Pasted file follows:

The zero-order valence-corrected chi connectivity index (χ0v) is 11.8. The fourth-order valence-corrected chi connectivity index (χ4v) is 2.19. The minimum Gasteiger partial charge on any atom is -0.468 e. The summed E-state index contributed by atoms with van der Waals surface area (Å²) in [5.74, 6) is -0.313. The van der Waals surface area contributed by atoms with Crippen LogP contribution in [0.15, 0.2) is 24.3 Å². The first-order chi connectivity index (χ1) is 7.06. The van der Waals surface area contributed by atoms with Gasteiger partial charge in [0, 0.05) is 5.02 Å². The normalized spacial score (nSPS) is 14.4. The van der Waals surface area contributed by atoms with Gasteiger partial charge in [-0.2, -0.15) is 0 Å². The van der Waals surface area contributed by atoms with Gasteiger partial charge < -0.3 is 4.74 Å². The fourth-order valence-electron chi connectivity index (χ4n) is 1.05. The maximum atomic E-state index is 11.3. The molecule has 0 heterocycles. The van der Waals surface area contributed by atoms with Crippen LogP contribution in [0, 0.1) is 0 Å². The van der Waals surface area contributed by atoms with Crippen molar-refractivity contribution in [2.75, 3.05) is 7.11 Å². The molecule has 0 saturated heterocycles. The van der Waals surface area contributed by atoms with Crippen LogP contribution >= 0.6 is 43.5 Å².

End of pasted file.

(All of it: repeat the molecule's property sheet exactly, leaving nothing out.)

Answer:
The zero-order valence-corrected chi connectivity index (χ0v) is 11.8. The fourth-order valence-corrected chi connectivity index (χ4v) is 2.19. The minimum Gasteiger partial charge on any atom is -0.468 e. The summed E-state index contributed by atoms with van der Waals surface area (Å²) in [5.74, 6) is -0.313. The van der Waals surface area contributed by atoms with Crippen LogP contribution in [0.15, 0.2) is 24.3 Å². The first-order chi connectivity index (χ1) is 7.06. The van der Waals surface area contributed by atoms with Gasteiger partial charge in [0, 0.05) is 5.02 Å². The normalized spacial score (nSPS) is 14.4. The van der Waals surface area contributed by atoms with Gasteiger partial charge in [-0.2, -0.15) is 0 Å². The van der Waals surface area contributed by atoms with Gasteiger partial charge < -0.3 is 4.74 Å². The fourth-order valence-electron chi connectivity index (χ4n) is 1.05. The maximum atomic E-state index is 11.3. The molecule has 0 heterocycles. The van der Waals surface area contributed by atoms with Crippen LogP contribution in [0, 0.1) is 0 Å². The van der Waals surface area contributed by atoms with Crippen molar-refractivity contribution in [2.75, 3.05) is 7.11 Å². The molecule has 0 saturated heterocycles. The van der Waals surface area contributed by atoms with Crippen LogP contribution >= 0.6 is 43.5 Å².